Policy responses for Poland - HSRM


Policy responses for Poland

1. Preventing transmission

The section on PREVENTING TRANSMISSION includes information on key public health measures that aim to prevent the further spread of the disease. It details how countries are advising the general public and people who (might) have the disease to prevent further spread, as well as measures in place to test and identify cases, trace contacts, and monitor the scale of the outbreak.

1.1 Health communication

On April 16, the government released a detailed plan to gradually lift restrictions related to COVID-19 (for more information see ‘Transition measures: physical distancing’). Residents received a mobile text message informing them when Stage 1 was starting and that further details on the New Normality plan were available at a dedicated website (https://www.gov.pl/web/koronawirus/nowa-normalnosc-etapy). The plan is currently (as of early September) in Stage 3.


The Prime Minister's Office has launched a special chatbot that allows people to obtain information related to the coronavirus epidemic via WhatsApp phone application. The chat is operated on a 24/7 basis and covers information such as preventive measures, symptoms, isolation recommendations and travel advice, as well as the current number of cases in Poland. It also aims to debunk the most popular myths related to the disease.

https://www.gov.pl/web/koronawirus/masz-pytania-dotyczace-epidemii-koronawirusa-napisz-do-nas-na-whatsappie [access online 05.10.2020]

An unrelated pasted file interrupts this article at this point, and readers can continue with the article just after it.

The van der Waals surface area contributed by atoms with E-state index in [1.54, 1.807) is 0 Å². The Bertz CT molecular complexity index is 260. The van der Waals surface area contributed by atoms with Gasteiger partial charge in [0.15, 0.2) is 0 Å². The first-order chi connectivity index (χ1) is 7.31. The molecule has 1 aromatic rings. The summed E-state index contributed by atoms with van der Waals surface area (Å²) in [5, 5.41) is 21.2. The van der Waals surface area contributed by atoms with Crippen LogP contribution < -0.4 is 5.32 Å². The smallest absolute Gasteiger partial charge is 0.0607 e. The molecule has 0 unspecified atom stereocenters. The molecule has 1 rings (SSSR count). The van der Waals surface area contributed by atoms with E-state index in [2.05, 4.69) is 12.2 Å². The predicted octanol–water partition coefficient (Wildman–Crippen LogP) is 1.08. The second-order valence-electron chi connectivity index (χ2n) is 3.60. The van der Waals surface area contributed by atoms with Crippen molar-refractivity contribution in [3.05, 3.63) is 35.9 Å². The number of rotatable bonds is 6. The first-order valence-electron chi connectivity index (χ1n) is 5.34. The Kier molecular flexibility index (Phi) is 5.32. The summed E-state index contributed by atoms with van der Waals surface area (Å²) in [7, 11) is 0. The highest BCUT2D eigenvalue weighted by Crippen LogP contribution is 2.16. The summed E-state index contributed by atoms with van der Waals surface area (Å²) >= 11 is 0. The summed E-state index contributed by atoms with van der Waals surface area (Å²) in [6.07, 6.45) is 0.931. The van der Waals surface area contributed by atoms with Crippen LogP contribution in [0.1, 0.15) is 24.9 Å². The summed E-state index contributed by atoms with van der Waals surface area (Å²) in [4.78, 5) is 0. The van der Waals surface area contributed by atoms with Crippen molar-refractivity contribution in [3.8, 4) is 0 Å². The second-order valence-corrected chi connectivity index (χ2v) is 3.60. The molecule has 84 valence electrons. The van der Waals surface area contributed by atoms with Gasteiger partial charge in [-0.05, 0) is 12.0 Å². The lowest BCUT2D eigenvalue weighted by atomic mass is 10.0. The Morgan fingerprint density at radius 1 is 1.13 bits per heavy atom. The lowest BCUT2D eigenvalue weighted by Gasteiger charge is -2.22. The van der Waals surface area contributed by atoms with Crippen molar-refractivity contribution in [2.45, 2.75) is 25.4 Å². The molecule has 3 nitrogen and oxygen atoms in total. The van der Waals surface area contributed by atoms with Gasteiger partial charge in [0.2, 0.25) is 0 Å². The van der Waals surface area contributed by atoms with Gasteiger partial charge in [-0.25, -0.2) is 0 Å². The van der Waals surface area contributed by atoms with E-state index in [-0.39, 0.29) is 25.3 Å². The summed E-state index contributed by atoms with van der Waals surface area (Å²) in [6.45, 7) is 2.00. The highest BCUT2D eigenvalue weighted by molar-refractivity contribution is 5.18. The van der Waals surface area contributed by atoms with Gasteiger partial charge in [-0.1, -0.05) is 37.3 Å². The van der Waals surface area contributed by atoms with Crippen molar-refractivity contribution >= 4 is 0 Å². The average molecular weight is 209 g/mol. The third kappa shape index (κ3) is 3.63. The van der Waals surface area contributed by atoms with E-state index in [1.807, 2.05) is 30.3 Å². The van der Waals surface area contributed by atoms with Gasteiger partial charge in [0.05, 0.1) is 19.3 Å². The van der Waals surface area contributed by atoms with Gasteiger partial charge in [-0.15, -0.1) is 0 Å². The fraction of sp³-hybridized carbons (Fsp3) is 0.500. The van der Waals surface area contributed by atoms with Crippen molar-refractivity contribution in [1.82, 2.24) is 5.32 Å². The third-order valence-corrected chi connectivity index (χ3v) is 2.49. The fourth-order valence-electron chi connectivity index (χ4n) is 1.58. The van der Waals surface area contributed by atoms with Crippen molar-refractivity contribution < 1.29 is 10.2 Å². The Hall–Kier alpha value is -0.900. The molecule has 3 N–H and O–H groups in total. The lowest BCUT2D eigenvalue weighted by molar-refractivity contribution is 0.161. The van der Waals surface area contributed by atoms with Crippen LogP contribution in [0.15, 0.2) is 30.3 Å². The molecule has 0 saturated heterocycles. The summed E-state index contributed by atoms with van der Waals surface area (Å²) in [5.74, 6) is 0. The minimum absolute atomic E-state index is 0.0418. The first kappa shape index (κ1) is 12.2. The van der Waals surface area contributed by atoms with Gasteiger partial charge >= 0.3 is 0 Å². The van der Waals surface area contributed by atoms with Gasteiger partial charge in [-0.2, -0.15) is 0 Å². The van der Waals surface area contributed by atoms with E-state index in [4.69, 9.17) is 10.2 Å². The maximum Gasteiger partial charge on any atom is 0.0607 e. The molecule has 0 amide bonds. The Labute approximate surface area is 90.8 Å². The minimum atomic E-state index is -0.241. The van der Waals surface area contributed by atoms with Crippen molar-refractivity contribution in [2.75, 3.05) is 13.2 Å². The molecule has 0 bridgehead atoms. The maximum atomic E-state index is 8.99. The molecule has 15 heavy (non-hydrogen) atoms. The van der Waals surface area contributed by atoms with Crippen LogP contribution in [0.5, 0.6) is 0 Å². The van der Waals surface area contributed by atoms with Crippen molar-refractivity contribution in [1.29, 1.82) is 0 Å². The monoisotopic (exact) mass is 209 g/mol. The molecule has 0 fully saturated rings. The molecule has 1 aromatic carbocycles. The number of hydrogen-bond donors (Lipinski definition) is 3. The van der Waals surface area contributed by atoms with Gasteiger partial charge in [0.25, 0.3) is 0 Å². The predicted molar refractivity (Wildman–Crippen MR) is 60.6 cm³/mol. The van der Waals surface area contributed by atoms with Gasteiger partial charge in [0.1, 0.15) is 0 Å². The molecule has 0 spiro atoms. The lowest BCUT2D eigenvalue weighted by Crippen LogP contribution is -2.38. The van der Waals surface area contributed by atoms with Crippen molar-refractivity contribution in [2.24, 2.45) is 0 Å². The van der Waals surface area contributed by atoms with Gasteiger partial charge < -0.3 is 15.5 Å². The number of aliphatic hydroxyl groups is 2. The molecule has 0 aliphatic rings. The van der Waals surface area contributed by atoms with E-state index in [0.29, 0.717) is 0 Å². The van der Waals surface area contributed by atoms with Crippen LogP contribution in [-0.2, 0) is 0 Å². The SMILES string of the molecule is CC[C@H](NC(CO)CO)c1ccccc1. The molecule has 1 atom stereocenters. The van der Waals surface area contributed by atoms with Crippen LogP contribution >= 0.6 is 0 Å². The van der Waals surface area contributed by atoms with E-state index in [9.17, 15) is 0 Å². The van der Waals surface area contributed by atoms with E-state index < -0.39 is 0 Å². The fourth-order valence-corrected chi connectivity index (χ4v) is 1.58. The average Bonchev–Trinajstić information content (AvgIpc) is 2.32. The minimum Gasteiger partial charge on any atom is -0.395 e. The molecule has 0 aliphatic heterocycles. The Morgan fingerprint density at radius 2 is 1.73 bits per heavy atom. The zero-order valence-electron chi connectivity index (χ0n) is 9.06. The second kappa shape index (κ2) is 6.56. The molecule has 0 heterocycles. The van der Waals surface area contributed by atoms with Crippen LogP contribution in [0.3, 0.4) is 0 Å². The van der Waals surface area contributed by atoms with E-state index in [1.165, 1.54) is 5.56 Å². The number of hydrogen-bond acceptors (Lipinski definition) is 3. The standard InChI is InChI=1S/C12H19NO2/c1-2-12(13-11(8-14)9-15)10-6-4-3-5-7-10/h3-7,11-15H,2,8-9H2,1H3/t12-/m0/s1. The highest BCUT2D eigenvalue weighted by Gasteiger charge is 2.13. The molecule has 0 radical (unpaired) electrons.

The Chief Sanitary Inspectorate issued the first official advice on January 31, 2020. More detailed information appeared approximately three weeks later (24 February). Since then, information spots across various media - on television, via internet – as well as posters on public transport (metro, buses, trams, trains) advise people on what the new virus is, how it is transmitted, hygiene practices (including washing hands correctly, coughing, and sneezing), physical distancing, etc. Since April 16, the official advice includes the obligation to cover the mouth and nose in public.

On February 27, the NHF24-hour telephone helpline was launched, along with a government website on coronavirus, where current information and recommendations are made available (https://www.gov.pl/web/koronavirus). Many information leaflets also have been delivered by post to households.

Information about the severity of the epidemic is transmitted through official channels, including the Ministry of Health (website, Twitter, Facebook), the Prime Minister's office (same channels), the National Health Fund and the Chief Sanitary Inspectorate.

The first press conferences on the coronavirus were held on January 30 in connection with the evacuation of Polish citizens from China. The Prime Minister and Minister of Health also give regular press briefings on the current situation (number of confirmed cases, deaths and recovered cases) and on measures adopted to combat the spread of the virus. On April 4, the Ministry of Health announced that reports on new cases will be given only twice a day (initially, every new case was reported). The reports will from now on include the number of people who have recovered.

The various means of providing information related to COVID-19 epidemic (such as on the latest recommendations or accessing benefits) are not adapted to the populations with special needs. For example, people with a severe hearing impairment or hearing loss will not be able to use the special telephone lines or have phone consultations. They could potentially use video conferencing to get medical advice but this may be difficult as there are very few sign language specialists in Poland who could assist with this.